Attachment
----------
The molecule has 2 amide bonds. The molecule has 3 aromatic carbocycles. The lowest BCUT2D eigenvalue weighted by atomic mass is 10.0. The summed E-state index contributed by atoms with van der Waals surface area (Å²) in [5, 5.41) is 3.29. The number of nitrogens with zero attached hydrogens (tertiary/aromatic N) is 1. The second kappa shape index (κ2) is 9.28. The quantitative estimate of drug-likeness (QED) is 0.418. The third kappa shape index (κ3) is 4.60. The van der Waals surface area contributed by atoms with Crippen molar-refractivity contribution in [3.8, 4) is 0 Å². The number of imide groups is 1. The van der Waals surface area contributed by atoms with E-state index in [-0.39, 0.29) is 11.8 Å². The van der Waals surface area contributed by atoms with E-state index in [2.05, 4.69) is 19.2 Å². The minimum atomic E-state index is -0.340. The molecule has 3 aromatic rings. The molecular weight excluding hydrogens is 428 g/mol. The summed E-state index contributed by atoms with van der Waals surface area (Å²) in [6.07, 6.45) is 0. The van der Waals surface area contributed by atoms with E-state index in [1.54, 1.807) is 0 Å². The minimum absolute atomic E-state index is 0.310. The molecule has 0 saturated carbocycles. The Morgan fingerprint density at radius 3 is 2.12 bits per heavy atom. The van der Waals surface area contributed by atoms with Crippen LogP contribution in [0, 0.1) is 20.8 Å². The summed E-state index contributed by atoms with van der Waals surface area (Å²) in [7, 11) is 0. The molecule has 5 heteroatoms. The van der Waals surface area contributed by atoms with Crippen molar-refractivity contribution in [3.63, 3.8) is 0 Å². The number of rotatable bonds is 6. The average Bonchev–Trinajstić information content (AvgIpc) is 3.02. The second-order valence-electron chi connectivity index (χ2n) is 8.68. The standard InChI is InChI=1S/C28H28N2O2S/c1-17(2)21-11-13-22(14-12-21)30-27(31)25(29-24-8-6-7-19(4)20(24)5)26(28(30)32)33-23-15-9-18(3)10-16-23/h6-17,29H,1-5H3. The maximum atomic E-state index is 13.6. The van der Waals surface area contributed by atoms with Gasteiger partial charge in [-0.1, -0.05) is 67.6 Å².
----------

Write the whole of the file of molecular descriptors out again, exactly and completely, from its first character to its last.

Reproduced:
The molecule has 2 amide bonds. The molecule has 3 aromatic carbocycles. The lowest BCUT2D eigenvalue weighted by atomic mass is 10.0. The summed E-state index contributed by atoms with van der Waals surface area (Å²) in [5, 5.41) is 3.29. The number of nitrogens with zero attached hydrogens (tertiary/aromatic N) is 1. The second kappa shape index (κ2) is 9.28. The quantitative estimate of drug-likeness (QED) is 0.418. The third kappa shape index (κ3) is 4.60. The van der Waals surface area contributed by atoms with Crippen molar-refractivity contribution in [3.8, 4) is 0 Å². The number of imide groups is 1. The van der Waals surface area contributed by atoms with E-state index in [-0.39, 0.29) is 11.8 Å². The van der Waals surface area contributed by atoms with E-state index in [2.05, 4.69) is 19.2 Å². The minimum atomic E-state index is -0.340. The molecule has 3 aromatic rings. The molecular weight excluding hydrogens is 428 g/mol. The summed E-state index contributed by atoms with van der Waals surface area (Å²) in [6.07, 6.45) is 0. The van der Waals surface area contributed by atoms with E-state index in [1.54, 1.807) is 0 Å². The minimum absolute atomic E-state index is 0.310. The molecule has 0 saturated carbocycles. The Morgan fingerprint density at radius 3 is 2.12 bits per heavy atom. The van der Waals surface area contributed by atoms with Crippen LogP contribution in [0, 0.1) is 20.8 Å². The summed E-state index contributed by atoms with van der Waals surface area (Å²) in [7, 11) is 0. The molecule has 5 heteroatoms. The van der Waals surface area contributed by atoms with Crippen molar-refractivity contribution in [3.63, 3.8) is 0 Å². The number of rotatable bonds is 6. The average Bonchev–Trinajstić information content (AvgIpc) is 3.02. The second-order valence-electron chi connectivity index (χ2n) is 8.68. The standard InChI is InChI=1S/C28H28N2O2S/c1-17(2)21-11-13-22(14-12-21)30-27(31)25(29-24-8-6-7-19(4)20(24)5)26(28(30)32)33-23-15-9-18(3)10-16-23/h6-17,29H,1-5H3. The maximum atomic E-state index is 13.6. The van der Waals surface area contributed by atoms with Gasteiger partial charge in [-0.1, -0.05) is 67.6 Å².